She is the author of Should I Stay or Should I Go: Surviving a Relationship With a Narcissist, and Don't You Know Who I Am? How to Stay Sane in an Era of Narcissism, Entitlement, and Incivility. Her work has been featured at SxSW, TEDx, and on a wide range of media platforms including Red Table Talk, the Today Show, Oxygen, Investigation Discovery, and Bravo, and she is a featured expert on the digital media mental health platform MedCircle. Dr. Durvasula’s research on personality disorders has been funded by the National Institutes of Health and she is a Consulting Editor of the scientific journal Behavioral Medicine.

Dr. Stephen Porges is a Distinguished University Scientist at Indiana University, Professor of Psychiatry at the University of North Carolina, and Professor Emeritus at both the University of Illinois at Chicago and the University of Maryland. He is a former president of the Society for Psychophysiological Research and has been president of the Federation of Behavioral, Psychological, and Cognitive Sciences, which represents approximately twenty-thousand biobehavioral scientists. He’s led a number of other organizations and received a wide variety of professional awards.

In 1994 he proposed the Polyvagal Theory, a theory that links the evolution of the mammalian autonomic nervous system to social behavior and emphasizes the importance of physiological states in the expression of behavioral problems and psychiatric disorders. The theory is leading to innovative treatments based on insights into the mechanisms mediating symptoms observed in several behavioral, psychiatric, and physical disorders, and has had a major impact on the field of psychology.

Dr. Porges has published more than 300 peer-reviewed papers across a wide array of disciplines. He’s also the author of several books including The Polyvagal Theory: Neurophysiological foundations of Emotions, Attachment, Communication, and Self-regulation.

Dr. Bruce Perry is the Principal of the Neurosequential Network, Senior Fellow of The ChildTrauma Academy, and a Professor (Adjunct) in the Departments of Psychiatry and Behavioral Sciences at the Feinberg School of Medicine at Northwestern University in Chicago and the School of Allied Health at La Trobe University in Melbourne, Australia. From 1993 to 2001 he was the Thomas S. Trammell Research Professor of Psychiatry at Baylor College of Medicine and chief of psychiatry at Texas Children's Hospital.

He’s one of the world’s leading experts on the impact of trauma in childhood, and his work on the impact of abuse, neglect, and trauma on the developing brain has impacted clinical practice, programs, and policy across the world. His work has been instrumental in describing how traumatic events in childhood change the biology of the brain.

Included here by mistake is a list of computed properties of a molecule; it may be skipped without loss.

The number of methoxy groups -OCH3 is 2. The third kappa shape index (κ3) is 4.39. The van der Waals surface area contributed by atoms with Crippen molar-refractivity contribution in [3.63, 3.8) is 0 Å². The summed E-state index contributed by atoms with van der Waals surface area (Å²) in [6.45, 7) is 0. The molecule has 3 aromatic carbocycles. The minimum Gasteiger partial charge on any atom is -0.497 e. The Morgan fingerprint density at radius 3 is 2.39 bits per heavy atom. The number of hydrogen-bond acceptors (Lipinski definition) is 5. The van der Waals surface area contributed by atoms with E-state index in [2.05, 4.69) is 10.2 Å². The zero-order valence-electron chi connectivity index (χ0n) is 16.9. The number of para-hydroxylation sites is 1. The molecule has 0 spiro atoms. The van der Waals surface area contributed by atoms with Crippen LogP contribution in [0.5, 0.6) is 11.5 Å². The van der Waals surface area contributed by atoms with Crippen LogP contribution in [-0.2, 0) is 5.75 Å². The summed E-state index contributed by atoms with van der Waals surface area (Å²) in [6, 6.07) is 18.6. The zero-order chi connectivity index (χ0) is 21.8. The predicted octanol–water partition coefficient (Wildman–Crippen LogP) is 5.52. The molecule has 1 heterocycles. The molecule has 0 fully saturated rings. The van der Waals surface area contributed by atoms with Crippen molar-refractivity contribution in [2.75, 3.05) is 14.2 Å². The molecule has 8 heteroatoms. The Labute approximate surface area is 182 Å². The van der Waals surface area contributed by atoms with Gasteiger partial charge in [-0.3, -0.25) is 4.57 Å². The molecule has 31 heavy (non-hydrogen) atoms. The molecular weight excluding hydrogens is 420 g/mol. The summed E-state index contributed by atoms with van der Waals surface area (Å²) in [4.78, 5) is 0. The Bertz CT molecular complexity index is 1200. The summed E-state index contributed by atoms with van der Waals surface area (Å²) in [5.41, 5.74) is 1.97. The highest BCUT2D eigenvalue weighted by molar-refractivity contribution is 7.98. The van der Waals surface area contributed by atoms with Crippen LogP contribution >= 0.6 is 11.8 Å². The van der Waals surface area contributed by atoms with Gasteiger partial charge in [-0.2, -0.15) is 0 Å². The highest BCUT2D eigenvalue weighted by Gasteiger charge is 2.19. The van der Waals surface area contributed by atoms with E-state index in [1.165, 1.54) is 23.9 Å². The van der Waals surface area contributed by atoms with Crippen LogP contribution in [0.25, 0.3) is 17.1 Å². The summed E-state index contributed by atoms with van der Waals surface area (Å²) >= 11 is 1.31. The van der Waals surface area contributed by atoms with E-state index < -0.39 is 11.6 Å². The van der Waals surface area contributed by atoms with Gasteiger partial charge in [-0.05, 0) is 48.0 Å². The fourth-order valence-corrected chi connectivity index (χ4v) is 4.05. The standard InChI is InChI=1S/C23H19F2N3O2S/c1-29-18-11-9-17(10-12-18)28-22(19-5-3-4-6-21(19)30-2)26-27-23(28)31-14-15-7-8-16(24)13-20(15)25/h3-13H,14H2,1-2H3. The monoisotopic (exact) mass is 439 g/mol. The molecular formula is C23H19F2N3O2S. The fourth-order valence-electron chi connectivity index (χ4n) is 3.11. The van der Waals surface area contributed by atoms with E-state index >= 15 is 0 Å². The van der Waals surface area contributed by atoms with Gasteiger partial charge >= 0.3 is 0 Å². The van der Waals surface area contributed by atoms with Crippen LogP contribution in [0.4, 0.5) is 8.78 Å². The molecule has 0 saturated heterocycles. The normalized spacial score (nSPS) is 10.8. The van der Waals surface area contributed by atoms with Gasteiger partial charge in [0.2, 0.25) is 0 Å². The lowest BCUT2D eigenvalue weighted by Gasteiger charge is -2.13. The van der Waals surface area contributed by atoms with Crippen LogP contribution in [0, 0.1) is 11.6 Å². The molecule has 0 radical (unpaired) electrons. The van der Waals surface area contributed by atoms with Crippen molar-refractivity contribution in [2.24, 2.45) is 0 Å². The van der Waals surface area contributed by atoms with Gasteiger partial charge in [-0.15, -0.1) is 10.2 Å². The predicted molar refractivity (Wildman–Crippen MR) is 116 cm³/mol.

Dr. Perry's most recent book, What Happened to You? Conversations on Trauma, Resilience, and Healing, co-authored with Oprah Winfrey, was released earlier this year. Dr. Perry is also the author, with Maia Szalavitz, of The Boy Who Was Raised As A Dog, a bestselling book based on his work with maltreated children, and Born For Love: Why Empathy is Essential and Endangered. Additionally, he’s authored more than 300 journal articles and book chapters and has been the recipient of a variety of professional awards.

Dr. Allison Briscoe-Smith is a child clinical psychologist who specializes in trauma and issues of race. She earned her undergraduate degree from Harvard and then received her Ph.D. in clinical psychology from the University of California, Berkeley. She performed postdoctoral work at the University of California San Francisco/San Francisco General Hospital. She has combined her love of teaching and advocacy by serving as a professor and by directing mental health programs for children experiencing trauma, homelessness, or foster care.

Dr. Briscoe-Smith is also a senior fellow of Berkeley’s Greater Good Science Center and is both a professor and the Director of Diversity, Equity, and Inclusion at the Wright Institute. She provides consultation and training to nonprofits and schools on how to support trauma-informed practices and cultural accountability.

Sharon Salzberg is a world-renowned teacher and New York Times bestselling author. She is widely considered one of the most influential individuals in bringing mindfulness practices to the West, and co-founded the Insight Meditation Society in Barre, Massachusetts alongside Jack Kornfield and Joseph Goldstein. Sharon has been a student of Dipa Ma, Anagarika Munindra, and Sayadaw U Pandita alongside other masters.

Sharon has authored 10 books, and is the host of the fantastic Metta Hour podcast. She was a contributing editor of Oprah’s O Magazine, had her work featured in Time and on NPR, and contributed to panels alongside the Dalai Lama.